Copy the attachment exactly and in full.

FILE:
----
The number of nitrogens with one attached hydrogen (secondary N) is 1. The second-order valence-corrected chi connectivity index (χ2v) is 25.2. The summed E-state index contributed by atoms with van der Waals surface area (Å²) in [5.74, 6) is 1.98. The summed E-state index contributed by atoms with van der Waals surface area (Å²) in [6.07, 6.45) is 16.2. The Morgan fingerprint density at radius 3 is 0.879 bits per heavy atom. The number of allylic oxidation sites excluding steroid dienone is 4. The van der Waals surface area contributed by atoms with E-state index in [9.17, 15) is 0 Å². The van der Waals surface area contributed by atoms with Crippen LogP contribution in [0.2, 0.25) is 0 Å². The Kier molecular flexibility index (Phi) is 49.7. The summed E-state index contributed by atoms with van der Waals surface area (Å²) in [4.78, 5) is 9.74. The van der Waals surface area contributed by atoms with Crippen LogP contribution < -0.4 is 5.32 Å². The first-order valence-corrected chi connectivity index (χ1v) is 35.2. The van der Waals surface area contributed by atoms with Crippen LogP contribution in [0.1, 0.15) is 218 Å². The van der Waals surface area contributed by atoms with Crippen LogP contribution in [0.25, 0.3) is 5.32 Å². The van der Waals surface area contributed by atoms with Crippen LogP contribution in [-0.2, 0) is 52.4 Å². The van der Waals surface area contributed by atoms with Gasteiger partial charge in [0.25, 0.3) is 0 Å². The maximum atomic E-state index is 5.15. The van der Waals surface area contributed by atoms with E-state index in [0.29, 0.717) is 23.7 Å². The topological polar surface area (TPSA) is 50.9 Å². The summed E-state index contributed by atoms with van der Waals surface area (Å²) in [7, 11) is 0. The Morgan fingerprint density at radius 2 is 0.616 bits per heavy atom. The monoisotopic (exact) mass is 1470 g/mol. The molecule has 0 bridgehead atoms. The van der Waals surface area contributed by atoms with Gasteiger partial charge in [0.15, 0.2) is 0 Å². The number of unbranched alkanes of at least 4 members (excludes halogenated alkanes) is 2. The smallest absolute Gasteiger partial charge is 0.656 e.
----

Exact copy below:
The number of nitrogens with one attached hydrogen (secondary N) is 1. The second-order valence-corrected chi connectivity index (χ2v) is 25.2. The summed E-state index contributed by atoms with van der Waals surface area (Å²) in [5.74, 6) is 1.98. The summed E-state index contributed by atoms with van der Waals surface area (Å²) in [6.07, 6.45) is 16.2. The Morgan fingerprint density at radius 3 is 0.879 bits per heavy atom. The number of allylic oxidation sites excluding steroid dienone is 4. The van der Waals surface area contributed by atoms with E-state index in [9.17, 15) is 0 Å². The van der Waals surface area contributed by atoms with Crippen LogP contribution in [0.2, 0.25) is 0 Å². The Kier molecular flexibility index (Phi) is 49.7. The summed E-state index contributed by atoms with van der Waals surface area (Å²) in [4.78, 5) is 9.74. The van der Waals surface area contributed by atoms with Crippen LogP contribution < -0.4 is 5.32 Å². The first-order valence-corrected chi connectivity index (χ1v) is 35.2. The van der Waals surface area contributed by atoms with Crippen LogP contribution in [0.1, 0.15) is 218 Å². The van der Waals surface area contributed by atoms with Crippen LogP contribution in [0.25, 0.3) is 5.32 Å². The van der Waals surface area contributed by atoms with Crippen LogP contribution in [-0.2, 0) is 52.4 Å². The van der Waals surface area contributed by atoms with Gasteiger partial charge in [0.25, 0.3) is 0 Å². The maximum atomic E-state index is 5.15. The van der Waals surface area contributed by atoms with E-state index in [0.29, 0.717) is 23.7 Å². The topological polar surface area (TPSA) is 50.9 Å². The summed E-state index contributed by atoms with van der Waals surface area (Å²) in [7, 11) is 0. The Morgan fingerprint density at radius 2 is 0.616 bits per heavy atom. The monoisotopic (exact) mass is 1470 g/mol. The molecule has 0 bridgehead atoms. The van der Waals surface area contributed by atoms with Gasteiger partial charge in [0.15, 0.2) is 0 Å². The number of unbranched alkanes of at least 4 members (excludes halogenated alkanes) is 2. The smallest absolute Gasteiger partial charge is 0.656 e.